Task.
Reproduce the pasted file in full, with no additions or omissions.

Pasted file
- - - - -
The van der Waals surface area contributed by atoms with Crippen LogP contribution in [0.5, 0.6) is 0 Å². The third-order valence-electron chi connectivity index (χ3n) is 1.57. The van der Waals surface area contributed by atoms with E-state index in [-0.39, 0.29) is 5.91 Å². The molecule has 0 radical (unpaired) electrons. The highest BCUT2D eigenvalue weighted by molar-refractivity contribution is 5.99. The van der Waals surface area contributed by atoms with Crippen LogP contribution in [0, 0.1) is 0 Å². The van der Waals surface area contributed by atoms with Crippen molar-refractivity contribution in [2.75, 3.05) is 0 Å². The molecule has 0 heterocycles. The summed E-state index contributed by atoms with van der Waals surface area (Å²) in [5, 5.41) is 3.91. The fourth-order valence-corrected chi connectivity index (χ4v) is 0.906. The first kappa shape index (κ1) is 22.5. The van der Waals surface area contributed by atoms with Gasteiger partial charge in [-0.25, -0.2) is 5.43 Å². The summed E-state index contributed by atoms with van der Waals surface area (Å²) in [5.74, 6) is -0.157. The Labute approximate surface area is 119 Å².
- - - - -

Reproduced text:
The van der Waals surface area contributed by atoms with Crippen LogP contribution in [0.5, 0.6) is 0 Å². The third-order valence-electron chi connectivity index (χ3n) is 1.57. The van der Waals surface area contributed by atoms with E-state index in [-0.39, 0.29) is 5.91 Å². The molecule has 0 radical (unpaired) electrons. The highest BCUT2D eigenvalue weighted by molar-refractivity contribution is 5.99. The van der Waals surface area contributed by atoms with Crippen LogP contribution in [0, 0.1) is 0 Å². The van der Waals surface area contributed by atoms with Crippen molar-refractivity contribution in [2.75, 3.05) is 0 Å². The molecule has 0 heterocycles. The summed E-state index contributed by atoms with van der Waals surface area (Å²) in [5, 5.41) is 3.91. The fourth-order valence-corrected chi connectivity index (χ4v) is 0.906. The first kappa shape index (κ1) is 22.5. The van der Waals surface area contributed by atoms with Gasteiger partial charge in [-0.25, -0.2) is 5.43 Å². The summed E-state index contributed by atoms with van der Waals surface area (Å²) in [5.74, 6) is -0.157. The Labute approximate surface area is 119 Å².